Here is a response to one of our posts about Foreclosures in our blog, from Ken Moll, President of GGB Capital LLC, here in San Francisco. A bit too long for our comment section, so we're publishing this as a guest post::
"Now three months have passed and this moratorium “panic” is largely subsided as banks have for the most part resumed their foreclosure actions at a pre-moratorium pace. Yet, the markets have still not fully recovered because of the attention this incredible error in judgment that has cast a spotlight on the banks and their deplorable handling of their backlog of homes and struggling homeowners. Nearly everyone is now aware of the HUGE inventory of unreleased and delayed foreclosures that are likely to occur over the next two-plus years as lenders are fearful that anything but a controlled-release of this inventory would cause another round of plunging property values such that everyone would be a loser. This leaves a lot of people caught between a rock and hard place if they need to move anytime soon.
But why do prices have to continue to plunge? We all have lots of ideas and explanations. Here’s one you may not have considered: sellers are frustrated because they can’t attract enough qualified buyers. So, rather than enduring the 1-2% per month carrying cost and the uncertainty and oft times major inconvenience an unsold property portends, they keep lowering and lowering the price in the hope of attracting more interested buyers. But, we know that upwards of 50%, and some mortgage professionals say even 60 or 70% of buyers who could qualify for a mortgage three years ago can’t qualify today because of much stricter lending standards. Sure, some number of them didn’t deserve a loan and still don’t, but what about the A- and B borrowers who have been largely abandoned by traditional lenders? And what about the jumbo borrowers who are the mainstay of the Bay Area? Are you willing to concede that there are probably at least some number of qualified buyers in this group that could qualify by most reasonable lending standards? The question that raises: how can you attract them?
So, if the banks won’t lend, and the property owner is plain tired of sucking it in and painfully lowering the price every few months like most are forced to do to stay competitive, what if there was an alternative financing source that might stem the ebbing tide? Well, there is, for some segment of the owners, at least. That is, for those that own their property outright, which is between 25-30% of all properties in America, and for those who have sufficient positive equity to make the numbers work, what if the property owner became the lender? What if they acted like the bank and extended the financing to support the buyer’s credit needs and accepted a monthly payment for five, ten, or thirty years? Well, they can. And it’s called seller financing, and it’s here today, and now capturing one in 25 mortgage transactions across the country, up from one in 400 some three or four years ago when anyone who could fog a mirror could get a mortgage. Now they can focus on negotiating the terms of their private mortgage by attracting a larger segment of “near miss” borrowers who will readily accept marginally higher rates in order to move into the home of their dreams rather than just the selling price of the property. It’s not a silver bullet, but it will sell more homes and help provide some degree of pricing support.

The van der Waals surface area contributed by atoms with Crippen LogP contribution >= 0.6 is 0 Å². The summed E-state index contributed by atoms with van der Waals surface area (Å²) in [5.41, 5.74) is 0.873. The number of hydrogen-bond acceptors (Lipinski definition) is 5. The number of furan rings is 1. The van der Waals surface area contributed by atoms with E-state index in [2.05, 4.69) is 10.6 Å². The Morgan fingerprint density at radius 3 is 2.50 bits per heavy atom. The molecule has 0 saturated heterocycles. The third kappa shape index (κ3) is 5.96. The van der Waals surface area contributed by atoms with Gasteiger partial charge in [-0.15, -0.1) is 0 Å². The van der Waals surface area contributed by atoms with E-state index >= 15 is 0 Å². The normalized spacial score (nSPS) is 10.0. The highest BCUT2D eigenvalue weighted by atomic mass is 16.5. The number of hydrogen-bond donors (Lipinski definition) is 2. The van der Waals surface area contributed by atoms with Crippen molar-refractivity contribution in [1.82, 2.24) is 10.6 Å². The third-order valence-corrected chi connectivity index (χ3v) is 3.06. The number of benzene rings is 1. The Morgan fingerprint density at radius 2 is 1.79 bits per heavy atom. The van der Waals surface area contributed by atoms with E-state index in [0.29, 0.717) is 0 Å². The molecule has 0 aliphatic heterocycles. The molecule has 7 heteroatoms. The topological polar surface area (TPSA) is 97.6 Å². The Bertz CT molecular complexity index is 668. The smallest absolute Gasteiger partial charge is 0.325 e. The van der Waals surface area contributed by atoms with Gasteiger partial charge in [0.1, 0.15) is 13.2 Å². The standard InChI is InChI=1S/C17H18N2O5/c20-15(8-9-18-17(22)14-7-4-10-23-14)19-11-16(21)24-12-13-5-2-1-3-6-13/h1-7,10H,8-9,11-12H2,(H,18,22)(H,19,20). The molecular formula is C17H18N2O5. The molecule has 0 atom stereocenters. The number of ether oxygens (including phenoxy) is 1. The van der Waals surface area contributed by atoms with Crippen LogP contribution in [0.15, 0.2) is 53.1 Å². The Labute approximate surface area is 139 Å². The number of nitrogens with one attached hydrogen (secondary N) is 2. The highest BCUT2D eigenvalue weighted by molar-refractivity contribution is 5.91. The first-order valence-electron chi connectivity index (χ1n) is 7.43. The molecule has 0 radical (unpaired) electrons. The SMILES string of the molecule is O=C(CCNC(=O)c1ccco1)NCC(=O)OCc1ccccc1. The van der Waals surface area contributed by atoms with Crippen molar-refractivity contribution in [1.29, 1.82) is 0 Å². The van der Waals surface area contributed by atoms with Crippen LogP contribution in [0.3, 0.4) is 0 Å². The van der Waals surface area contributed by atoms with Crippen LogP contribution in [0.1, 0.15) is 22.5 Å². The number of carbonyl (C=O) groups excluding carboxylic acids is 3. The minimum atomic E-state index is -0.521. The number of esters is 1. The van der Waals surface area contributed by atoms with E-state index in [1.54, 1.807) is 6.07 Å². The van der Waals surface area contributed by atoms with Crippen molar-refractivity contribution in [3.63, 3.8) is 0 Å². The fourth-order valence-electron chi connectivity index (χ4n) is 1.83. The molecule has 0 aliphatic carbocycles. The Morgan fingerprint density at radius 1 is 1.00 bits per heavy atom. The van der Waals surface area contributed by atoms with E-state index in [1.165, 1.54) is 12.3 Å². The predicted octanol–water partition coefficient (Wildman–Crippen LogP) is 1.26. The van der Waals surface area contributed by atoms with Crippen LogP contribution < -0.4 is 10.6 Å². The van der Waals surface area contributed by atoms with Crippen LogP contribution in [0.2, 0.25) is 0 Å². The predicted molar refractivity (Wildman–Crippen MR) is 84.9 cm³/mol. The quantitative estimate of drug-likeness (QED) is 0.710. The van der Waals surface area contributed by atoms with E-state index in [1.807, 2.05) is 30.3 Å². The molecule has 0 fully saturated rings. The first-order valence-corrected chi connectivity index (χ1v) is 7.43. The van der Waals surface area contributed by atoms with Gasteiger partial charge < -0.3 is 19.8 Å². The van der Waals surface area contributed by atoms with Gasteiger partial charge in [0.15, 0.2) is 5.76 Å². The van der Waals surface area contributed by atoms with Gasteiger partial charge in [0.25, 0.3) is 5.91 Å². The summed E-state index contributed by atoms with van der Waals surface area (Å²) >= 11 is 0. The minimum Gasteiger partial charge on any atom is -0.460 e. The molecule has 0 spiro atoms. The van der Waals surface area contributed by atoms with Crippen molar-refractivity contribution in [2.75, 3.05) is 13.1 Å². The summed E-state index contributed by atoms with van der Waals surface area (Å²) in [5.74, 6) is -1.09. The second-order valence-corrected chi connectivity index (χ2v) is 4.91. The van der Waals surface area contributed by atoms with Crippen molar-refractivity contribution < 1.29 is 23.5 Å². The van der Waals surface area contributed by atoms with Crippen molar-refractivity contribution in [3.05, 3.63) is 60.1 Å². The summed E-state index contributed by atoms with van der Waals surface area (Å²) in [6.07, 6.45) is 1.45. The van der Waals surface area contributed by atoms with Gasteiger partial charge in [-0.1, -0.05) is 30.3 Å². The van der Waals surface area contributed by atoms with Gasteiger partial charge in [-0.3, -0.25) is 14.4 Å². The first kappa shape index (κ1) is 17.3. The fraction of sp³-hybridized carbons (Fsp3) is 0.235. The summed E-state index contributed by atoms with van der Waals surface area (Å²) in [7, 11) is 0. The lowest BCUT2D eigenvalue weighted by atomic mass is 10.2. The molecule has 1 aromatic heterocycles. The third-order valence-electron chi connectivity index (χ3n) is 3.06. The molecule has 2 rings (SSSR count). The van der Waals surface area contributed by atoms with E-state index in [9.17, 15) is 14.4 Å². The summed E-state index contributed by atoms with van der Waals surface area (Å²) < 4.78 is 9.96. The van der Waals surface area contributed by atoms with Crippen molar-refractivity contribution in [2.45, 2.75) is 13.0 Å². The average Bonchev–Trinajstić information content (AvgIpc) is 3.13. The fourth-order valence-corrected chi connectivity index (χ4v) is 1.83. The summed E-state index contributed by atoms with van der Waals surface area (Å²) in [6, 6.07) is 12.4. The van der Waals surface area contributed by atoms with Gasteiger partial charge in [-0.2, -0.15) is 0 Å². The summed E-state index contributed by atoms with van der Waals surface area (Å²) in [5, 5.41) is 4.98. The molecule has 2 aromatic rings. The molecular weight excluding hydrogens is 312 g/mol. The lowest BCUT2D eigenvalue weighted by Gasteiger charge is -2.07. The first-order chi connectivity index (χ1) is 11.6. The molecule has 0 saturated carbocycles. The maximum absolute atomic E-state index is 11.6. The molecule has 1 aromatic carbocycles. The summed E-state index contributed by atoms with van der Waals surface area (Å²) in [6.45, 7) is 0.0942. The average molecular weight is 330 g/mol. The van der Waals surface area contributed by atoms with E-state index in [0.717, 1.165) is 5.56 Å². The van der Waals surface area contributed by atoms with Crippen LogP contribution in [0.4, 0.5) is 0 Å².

Here’s the bottom line: there are professionals out there than can help you evaluate if seller financing makes sense for you and offer assistance in putting the deal together. Who’s that, you ask? Well, of course, you already know the answer. Call me and let’s talk with no obligation about how we can help as Seller Finance Specialists who are part of a nationwide network who have collectively bought more than 30,000 seller financed notes over the past 30 years – far more than ANYONE else in the U.S. Pick up the phone and call now on 415-400-4077 or toll-free 877-GGB-4NOTES (442-4668) to find out how."